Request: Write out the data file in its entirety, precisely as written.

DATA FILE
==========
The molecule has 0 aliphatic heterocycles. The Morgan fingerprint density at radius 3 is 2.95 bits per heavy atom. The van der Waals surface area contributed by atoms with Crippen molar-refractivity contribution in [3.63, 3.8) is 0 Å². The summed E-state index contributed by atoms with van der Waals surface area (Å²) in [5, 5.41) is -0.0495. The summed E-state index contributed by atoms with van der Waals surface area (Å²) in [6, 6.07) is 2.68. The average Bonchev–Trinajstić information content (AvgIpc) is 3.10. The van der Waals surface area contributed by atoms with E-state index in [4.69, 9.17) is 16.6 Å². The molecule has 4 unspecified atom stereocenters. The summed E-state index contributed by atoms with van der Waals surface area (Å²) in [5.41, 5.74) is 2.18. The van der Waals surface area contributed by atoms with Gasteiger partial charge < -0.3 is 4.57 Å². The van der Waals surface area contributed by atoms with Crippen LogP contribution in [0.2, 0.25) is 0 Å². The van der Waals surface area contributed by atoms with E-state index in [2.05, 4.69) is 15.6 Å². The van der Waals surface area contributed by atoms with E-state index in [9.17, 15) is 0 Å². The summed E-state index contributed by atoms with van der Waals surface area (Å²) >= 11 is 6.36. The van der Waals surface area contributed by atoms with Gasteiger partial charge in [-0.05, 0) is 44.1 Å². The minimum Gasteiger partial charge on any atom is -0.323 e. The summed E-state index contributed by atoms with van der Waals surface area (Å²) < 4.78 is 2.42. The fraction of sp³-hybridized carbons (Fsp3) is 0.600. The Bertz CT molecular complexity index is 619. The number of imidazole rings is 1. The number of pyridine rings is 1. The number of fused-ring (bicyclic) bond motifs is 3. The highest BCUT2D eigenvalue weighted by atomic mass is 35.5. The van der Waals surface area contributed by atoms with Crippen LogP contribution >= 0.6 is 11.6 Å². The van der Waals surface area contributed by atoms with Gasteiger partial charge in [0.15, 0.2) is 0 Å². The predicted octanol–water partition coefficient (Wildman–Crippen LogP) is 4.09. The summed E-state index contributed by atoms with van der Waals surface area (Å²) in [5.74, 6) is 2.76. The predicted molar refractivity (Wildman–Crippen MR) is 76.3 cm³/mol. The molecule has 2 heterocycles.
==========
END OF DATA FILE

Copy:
The molecule has 0 aliphatic heterocycles. The Morgan fingerprint density at radius 3 is 2.95 bits per heavy atom. The van der Waals surface area contributed by atoms with Crippen molar-refractivity contribution in [3.63, 3.8) is 0 Å². The summed E-state index contributed by atoms with van der Waals surface area (Å²) in [5, 5.41) is -0.0495. The summed E-state index contributed by atoms with van der Waals surface area (Å²) in [6, 6.07) is 2.68. The average Bonchev–Trinajstić information content (AvgIpc) is 3.10. The van der Waals surface area contributed by atoms with E-state index in [4.69, 9.17) is 16.6 Å². The molecule has 4 unspecified atom stereocenters. The summed E-state index contributed by atoms with van der Waals surface area (Å²) in [5.41, 5.74) is 2.18. The van der Waals surface area contributed by atoms with Gasteiger partial charge < -0.3 is 4.57 Å². The van der Waals surface area contributed by atoms with Crippen LogP contribution in [0.2, 0.25) is 0 Å². The van der Waals surface area contributed by atoms with E-state index in [2.05, 4.69) is 15.6 Å². The van der Waals surface area contributed by atoms with E-state index in [9.17, 15) is 0 Å². The summed E-state index contributed by atoms with van der Waals surface area (Å²) >= 11 is 6.36. The van der Waals surface area contributed by atoms with Gasteiger partial charge in [-0.05, 0) is 44.1 Å². The minimum Gasteiger partial charge on any atom is -0.323 e. The summed E-state index contributed by atoms with van der Waals surface area (Å²) < 4.78 is 2.42. The fraction of sp³-hybridized carbons (Fsp3) is 0.600. The Bertz CT molecular complexity index is 619. The number of imidazole rings is 1. The number of pyridine rings is 1. The number of fused-ring (bicyclic) bond motifs is 3. The highest BCUT2D eigenvalue weighted by atomic mass is 35.5. The van der Waals surface area contributed by atoms with Crippen LogP contribution >= 0.6 is 11.6 Å². The van der Waals surface area contributed by atoms with Gasteiger partial charge in [0.15, 0.2) is 0 Å². The predicted octanol–water partition coefficient (Wildman–Crippen LogP) is 4.09. The summed E-state index contributed by atoms with van der Waals surface area (Å²) in [5.74, 6) is 2.76. The predicted molar refractivity (Wildman–Crippen MR) is 76.3 cm³/mol. The molecule has 2 heterocycles.